He also felt like he had a pretty remarkable co-pilot in his corner.
"This one is for my mom," Byron said. "This same weekend last year she had kind of a mini-stroke and was diagnosed with brain cancer. It means a lot to have her here and it's been a crazy year. But she's doing great. I kind of felt like she was riding in there with me."
Byron took the lead on pit road after Stage 2 stops and held it pretty much the rest of the way at Martinsville Speedway -- he led 212 laps -- to become the first repeat winner this season in NASCAR's Cup Series on Saturday night.
Byron needed to hold off a challenge -- and a nudge -- from Logano on a two-lap overtime sprint to finish it, but won for the fourth time in his career and gave Hendrick Motorsports four victories in eight races this season.
When the final caution, and only the second for an on-track issue of the night, came with five laps to go, Byron and the seven drivers behind him opted to stay out for the final dash.
"I thought everyone behind us would pit, and luckily we stayed out," he said. "We were aggressive; we felt like we could refire on the tires and be OK, and you've got one of the most aggressive guys behind you in Logano."
Byron had both a fast car that allowed him to pull away on restarts and a strong one on long runs, critical since there wasn't a caution for anything but the end of a stage until the 311th of 400 laps on the 0.526-mile oval.
That changed when Todd Gilliland had a flat tire and hit the wall with five laps to go. Byron and the top eight cars on the track opted not to pit, with Byron picking the inside lane and Austin Dillon, running second, on the outside.
That gave Logano a prime opportunity to bump the leader out of the way, especially when Dillon spun his tires on the restart. Logano bumped Byron in Turn 2 on the last lap, but Byron held on for his second win of the weekend. He won in the Truck Series on Thursday night, earning him a pair of the raceway's unique grandfather clock trophies for three days of solid racing.
"Willy kind of messed up off of 4 and let me get to him, and he did a really good job of brake checking into third, right, which is a good job," Logano said. "He did what he was supposed to do, and kind of got me all stuffed up behind him and I couldn't accelerate off the corner and be as close as I needed to be."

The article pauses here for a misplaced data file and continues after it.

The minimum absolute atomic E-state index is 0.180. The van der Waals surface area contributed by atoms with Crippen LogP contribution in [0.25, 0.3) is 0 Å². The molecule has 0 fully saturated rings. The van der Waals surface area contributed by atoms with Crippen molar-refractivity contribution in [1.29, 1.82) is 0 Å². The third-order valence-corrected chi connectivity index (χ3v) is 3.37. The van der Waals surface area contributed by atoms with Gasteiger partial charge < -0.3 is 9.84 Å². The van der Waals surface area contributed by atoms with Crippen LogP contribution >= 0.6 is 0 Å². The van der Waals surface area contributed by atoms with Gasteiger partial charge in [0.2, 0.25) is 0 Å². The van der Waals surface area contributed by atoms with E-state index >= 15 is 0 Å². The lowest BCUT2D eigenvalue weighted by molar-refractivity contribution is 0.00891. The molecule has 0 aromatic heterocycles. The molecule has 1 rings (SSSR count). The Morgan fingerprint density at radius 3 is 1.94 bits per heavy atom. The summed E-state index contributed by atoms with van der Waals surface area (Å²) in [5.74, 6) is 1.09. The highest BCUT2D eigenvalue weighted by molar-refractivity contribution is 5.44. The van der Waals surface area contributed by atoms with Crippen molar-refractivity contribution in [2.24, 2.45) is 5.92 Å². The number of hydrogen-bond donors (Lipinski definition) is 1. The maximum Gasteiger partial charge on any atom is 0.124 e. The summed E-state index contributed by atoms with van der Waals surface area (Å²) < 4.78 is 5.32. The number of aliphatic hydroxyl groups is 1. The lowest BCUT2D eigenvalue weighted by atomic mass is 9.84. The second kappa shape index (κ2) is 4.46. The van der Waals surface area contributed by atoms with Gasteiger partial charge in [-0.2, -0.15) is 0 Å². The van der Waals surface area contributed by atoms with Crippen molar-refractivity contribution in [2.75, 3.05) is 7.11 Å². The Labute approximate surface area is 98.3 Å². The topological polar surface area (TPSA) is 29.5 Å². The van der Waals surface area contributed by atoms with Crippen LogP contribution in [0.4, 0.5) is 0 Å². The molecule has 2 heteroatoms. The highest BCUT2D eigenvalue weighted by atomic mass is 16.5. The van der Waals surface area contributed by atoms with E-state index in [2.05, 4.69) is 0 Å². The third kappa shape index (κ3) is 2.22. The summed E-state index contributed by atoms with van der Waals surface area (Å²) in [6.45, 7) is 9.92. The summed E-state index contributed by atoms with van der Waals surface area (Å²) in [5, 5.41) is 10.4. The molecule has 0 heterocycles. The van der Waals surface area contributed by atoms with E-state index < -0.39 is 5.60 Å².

Dillon appeared to have a car likely to challenge on a long green-flag run, and beat Logano for second on a restart with 80 laps to go, but after Byron pulled away, lapped traffic and consistency helped him build a nearly three-second lead.
The start of the race was delayed by more than an hour when rain and sleet fell on an already frigid night. It got underway with radar suggesting more precipitation was coming, perhaps even some snow, but none materialized.
It all conspired to provide a clean track, and a virtual single-file parade.
Pole-sitter Chase Elliott led the first 185 laps, winning the first and second stages for the fifth time in his career, but lost the lead in the caution stops that followed Stage 2 and had trouble as the night went on. He finished 10th.
Elliott's 185 laps led to begin the race matched what Darrell Waltrip did at the start of the 1980 race at Martinsville. Waltrip, though, went on to win.
Coming off a victory at Richmond Raceway and to another short track where he leads all active drivers with five wins, any hope Denny Hamlin brought to Martinsville was taken away bit by bit. He qualified 25th, was lapped by Elliott at the end of Stage 1 and made laps in the back of the field and finished 28th.
The rest of the Joe Gibbs Racing stable didn't fare much better, though Kyle Busch rallied for seventh. Martin Truex Jr., who'd won three of the last five races here, finished 22nd and Christopher Bell was 20th.
The top series moves to its third straight short track, this time on the dirt at Bristol Motor Speedway next Sunday.